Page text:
Tag Archives: Argent Tournament

Going Back into the Dungeons


I have never been one for dungeons in the World of Warcraft.

I ran very few instances while leveling, and those few that I did try either were featured episodes of PuGs Gone Wrong or caused me to pull spouse aggro so hard that I considered shelving the game entirely. The only dungeons and raids I would do were guild runs, and even those were white-knuckle affairs.

It’s somewhat ironic that I started off playing swearing that I did not want to PvP, but those bad early dungeon runs drove me into the battlegrounds and caused me to swear off PvE.

But you know what? Neither extreme is heathly. Warcraft is wonderfully diverse in how you can have fun; limiting that fun because it’s not what you’re used to or comfortable with is really your problem, not the game’s. Or, in this case, my problem.

So when the Trial of the Champion was announced, what with its sweet, sweet loot and delicious, shiny Champion’s Seals, I knew I was going to try it, and even PuG it, just to see if I could.

And I’m really glad I did. I’ve been running heroics on a pretty regular basis and have even set up a raiding spec and gear set which is slowly filling out. Practice in the Argent Tournament has paid off, and I no longer avoid dungeons like the plague.

But there were some rules I had to learn on the way.


I’ve seen the triad of blame posted a lot in the forums, but it’s worth revisiting if you’re considering getting into some dungeons.

  1. If the tank dies, it’s the healer’s fault.
  2. If the healer dies, it’s the tank’s fault.
  3. If the DPS dies, it’s their own damn fault.

While it’s couched in terms of blame, this is really all you need to know about threat and aggro.

As a DPS class, I have taken that last bit to heart. If you pull aggro from the tank, it isn’t because the tank is bad. It’s because you didn’t manage your aggro. This is true especially if you have a bad tank! Using Omen to measure threat is a strange and foreign concept to a PvPer, but you have to do it. You have to hold back on your damage until the tank has built up threat, and every tank is different.

One of the best pieces of advice I’ve gotten on Twitter to tell what kind of tank you’re dealing with is to hit the first trash mob pull as hard and as fast as you possibly can. How the tank responds to this pull will tell you how much restraint you’re going to have to have on the bosses later on.

The TotC, lacking trash pulls until the second boss, isn’t really ideal for this advice. But hitting the first boss really hard does give a good idea how the rest of the run is going to go.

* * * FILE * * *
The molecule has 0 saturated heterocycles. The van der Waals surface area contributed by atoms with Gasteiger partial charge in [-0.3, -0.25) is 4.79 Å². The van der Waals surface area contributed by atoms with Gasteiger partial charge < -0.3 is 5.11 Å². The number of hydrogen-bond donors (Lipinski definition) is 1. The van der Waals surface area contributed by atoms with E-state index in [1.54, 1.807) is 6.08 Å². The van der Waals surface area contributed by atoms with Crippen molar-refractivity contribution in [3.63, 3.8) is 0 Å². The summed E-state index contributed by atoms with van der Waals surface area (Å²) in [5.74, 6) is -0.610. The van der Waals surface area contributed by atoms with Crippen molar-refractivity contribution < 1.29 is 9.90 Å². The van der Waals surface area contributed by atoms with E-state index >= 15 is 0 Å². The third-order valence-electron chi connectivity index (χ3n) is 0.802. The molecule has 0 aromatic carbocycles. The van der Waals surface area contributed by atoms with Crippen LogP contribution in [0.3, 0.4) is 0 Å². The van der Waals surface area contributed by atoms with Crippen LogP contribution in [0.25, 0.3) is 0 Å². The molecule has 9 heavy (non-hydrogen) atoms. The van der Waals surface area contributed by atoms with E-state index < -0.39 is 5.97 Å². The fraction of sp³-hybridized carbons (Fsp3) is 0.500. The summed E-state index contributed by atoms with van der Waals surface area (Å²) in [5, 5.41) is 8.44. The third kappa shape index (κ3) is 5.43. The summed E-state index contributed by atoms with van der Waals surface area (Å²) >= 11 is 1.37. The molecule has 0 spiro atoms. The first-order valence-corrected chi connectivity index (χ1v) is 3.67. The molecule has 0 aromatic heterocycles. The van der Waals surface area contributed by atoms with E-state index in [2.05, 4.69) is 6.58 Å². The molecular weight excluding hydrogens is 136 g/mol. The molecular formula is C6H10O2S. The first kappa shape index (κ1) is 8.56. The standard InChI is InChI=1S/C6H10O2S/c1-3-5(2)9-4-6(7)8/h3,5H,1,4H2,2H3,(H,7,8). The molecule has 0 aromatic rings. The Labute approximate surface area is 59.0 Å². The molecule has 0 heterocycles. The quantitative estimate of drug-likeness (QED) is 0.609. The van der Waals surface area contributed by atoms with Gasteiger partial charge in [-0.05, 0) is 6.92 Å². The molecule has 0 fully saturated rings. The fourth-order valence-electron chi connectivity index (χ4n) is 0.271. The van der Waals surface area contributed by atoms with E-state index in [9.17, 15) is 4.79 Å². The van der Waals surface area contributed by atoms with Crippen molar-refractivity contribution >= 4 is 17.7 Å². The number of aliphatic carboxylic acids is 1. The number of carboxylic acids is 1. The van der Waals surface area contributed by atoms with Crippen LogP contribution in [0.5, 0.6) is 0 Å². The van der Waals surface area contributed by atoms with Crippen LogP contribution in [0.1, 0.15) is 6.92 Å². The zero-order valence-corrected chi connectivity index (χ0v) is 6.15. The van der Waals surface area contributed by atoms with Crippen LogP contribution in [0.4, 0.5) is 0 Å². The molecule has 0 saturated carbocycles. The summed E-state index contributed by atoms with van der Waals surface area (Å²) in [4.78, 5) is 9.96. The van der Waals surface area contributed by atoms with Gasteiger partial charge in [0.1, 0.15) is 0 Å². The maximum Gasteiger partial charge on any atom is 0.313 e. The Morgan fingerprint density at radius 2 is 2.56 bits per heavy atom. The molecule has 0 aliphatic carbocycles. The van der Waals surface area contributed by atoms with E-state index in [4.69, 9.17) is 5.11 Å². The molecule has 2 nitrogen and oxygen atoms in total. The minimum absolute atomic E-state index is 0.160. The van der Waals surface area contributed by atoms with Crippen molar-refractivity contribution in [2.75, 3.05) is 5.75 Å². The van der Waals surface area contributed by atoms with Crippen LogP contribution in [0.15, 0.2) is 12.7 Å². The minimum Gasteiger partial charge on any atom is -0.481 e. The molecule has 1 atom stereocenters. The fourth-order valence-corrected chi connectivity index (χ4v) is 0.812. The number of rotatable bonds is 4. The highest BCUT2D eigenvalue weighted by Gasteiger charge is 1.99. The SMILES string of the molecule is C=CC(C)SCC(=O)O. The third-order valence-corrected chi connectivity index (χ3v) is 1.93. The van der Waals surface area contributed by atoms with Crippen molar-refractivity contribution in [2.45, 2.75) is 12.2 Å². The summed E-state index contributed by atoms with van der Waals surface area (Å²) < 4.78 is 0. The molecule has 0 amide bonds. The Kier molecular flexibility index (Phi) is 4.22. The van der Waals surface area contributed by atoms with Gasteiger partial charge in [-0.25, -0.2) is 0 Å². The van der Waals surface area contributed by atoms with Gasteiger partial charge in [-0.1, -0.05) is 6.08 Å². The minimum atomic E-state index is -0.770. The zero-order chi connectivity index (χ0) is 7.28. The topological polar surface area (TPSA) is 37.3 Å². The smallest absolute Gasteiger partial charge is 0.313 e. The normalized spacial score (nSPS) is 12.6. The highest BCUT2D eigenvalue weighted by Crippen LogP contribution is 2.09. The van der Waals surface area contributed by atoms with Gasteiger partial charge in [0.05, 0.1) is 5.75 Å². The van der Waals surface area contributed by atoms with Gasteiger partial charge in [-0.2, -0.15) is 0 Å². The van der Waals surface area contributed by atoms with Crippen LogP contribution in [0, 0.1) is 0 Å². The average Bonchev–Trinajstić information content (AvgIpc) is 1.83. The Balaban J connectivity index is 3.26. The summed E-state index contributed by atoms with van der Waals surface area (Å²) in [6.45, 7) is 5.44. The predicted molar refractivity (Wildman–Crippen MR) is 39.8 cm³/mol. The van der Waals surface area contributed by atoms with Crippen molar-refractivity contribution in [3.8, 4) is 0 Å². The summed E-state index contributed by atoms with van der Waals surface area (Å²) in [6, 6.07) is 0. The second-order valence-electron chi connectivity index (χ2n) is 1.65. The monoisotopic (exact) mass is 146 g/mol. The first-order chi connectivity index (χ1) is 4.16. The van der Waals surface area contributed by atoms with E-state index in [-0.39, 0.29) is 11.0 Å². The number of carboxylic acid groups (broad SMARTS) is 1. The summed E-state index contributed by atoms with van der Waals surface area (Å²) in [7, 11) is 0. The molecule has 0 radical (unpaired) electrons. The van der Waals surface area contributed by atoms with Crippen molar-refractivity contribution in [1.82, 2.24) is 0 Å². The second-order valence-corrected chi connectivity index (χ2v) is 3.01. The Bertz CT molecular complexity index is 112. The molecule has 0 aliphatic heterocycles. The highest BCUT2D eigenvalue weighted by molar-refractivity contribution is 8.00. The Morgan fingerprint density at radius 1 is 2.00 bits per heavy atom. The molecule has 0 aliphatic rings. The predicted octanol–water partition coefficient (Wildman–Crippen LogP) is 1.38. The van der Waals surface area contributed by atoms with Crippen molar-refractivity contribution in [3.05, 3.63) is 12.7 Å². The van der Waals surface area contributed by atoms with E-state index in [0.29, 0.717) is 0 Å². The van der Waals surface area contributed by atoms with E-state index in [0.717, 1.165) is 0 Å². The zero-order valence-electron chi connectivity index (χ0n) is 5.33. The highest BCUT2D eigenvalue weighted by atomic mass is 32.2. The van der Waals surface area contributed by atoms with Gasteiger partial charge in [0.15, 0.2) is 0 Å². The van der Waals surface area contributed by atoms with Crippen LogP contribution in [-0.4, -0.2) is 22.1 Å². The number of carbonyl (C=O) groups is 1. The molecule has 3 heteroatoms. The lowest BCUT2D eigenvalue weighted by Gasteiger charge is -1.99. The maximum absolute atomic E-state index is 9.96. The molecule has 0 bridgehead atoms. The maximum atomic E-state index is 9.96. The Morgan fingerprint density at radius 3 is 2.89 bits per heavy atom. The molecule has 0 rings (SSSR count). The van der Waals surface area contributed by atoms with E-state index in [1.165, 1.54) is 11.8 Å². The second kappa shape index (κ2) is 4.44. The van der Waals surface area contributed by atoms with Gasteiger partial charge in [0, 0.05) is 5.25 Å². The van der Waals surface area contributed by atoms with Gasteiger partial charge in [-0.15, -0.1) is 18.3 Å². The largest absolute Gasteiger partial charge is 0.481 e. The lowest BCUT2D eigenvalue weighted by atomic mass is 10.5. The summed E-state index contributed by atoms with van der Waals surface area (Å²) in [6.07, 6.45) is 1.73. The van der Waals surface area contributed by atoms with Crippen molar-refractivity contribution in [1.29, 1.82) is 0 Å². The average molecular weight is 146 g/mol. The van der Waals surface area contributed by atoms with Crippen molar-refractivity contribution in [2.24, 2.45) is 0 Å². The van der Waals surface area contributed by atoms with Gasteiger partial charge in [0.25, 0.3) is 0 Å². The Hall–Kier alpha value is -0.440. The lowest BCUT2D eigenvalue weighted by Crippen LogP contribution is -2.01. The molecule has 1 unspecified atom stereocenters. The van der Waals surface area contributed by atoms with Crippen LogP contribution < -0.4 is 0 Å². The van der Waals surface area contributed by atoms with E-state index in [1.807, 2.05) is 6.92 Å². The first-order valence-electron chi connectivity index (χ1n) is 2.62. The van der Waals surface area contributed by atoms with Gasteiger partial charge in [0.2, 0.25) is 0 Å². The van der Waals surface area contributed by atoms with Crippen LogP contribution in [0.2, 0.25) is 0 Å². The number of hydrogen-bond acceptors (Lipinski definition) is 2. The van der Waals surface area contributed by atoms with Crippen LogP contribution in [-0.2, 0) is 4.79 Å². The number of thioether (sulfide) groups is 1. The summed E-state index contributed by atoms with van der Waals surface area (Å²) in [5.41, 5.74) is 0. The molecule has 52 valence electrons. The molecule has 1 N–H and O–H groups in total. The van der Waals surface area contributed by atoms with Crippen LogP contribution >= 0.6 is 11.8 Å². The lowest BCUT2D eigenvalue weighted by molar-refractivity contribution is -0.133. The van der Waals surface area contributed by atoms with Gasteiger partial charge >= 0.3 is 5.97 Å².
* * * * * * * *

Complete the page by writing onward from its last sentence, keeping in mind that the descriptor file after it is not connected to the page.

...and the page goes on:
Unlike a battleground, where you can do pretty much everything right and still get facerolled, dungeons are straightforward: don’t do the stupid things that get you killed.

  1. Don’t stand in the fire.
  2. Don’t stand in the poison gas, red circles, or really anything else with a visual effect.
  3. Don’t stand in front of the boss.
  4. Don’t stand in back of a dragon.

The beauty of PvE is you can actually know what you’ll be facing before you get there. I don’t say this to trivialize the challenges – far from it – but rather that you can and should research the fights before you get there.

Just like Omen, you can and should get an addon like Deadly Boss Mods to help make sure you don’t do the stupid stuff.


All of this comes down to two things, really.

  1. Mind your threat.
  2. Learn the fight.

Keep those tips in mind and those big bad PvE bosses won’t seem quite so bad anymore.



Filed under Cynwise's Battlefield Manual

On Jousting


I might be in the minority, but I enjoy jousting at the Argent Tournament.  While it doesn’t make much sense that my skinny little warlock arms could hold and aim a 20-foot lance on charging horseback — or that I would want to use such primitive methods — I embarked on a rigorous exercise program and have gotten pretty good at it.

I still don’t get to wear plate mail, though.  That kinda sucks.

I was going to share some tips with you on how to joust, but Keeva over at Tree Bark Jacket has already put together a comprehensive guide to knocking people off horses with long pointy sticks.  She describes my technique perfectly — it’s her Method 2:

  1. Get 3 stacks of Defend up.
  2. Talk to the NPC.
  3. As he runs away, spam Charge until it goes off.
  4. Swing around in an arc, and throw Shield-Breaker as you move back around to melee range.
  5. Get back into melee range and spam Thrust.
  6. Whenever the NPC walks away from you, back up and spam Charge until it goes off, then repeat steps 4 and 5.

Keeping 3 stacks of Defend up at all times is your priority.  The idea is simple — take less damage than you give out.  It is not quick, but you will win.

This technique works on both Valiants, Champions, and even Boneguard Commanders.  Against the Scourge your attacks do substantially more damage than they do to you, so the key is just avoiding additional mobs, just like normal PvE.  There are always a few Commanders at the top of the stairs if you have trouble finding a group for the Battle Before the Citadel.

The rest of Keeva’s article and accompanying video is worth a look if you’re having problems jousting.

Also, don’t forget that Outfitter has the ability to let you mouse over a mount and automatically equip a Lance.  This saves a lot of irritation in the long run, so if you use Outfitter (who doesn’t use Outfitter?) check out the Argent Tournament options.

Now if only we can get flying jousts…

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Filed under Cynwise's Battlefield Manual, Links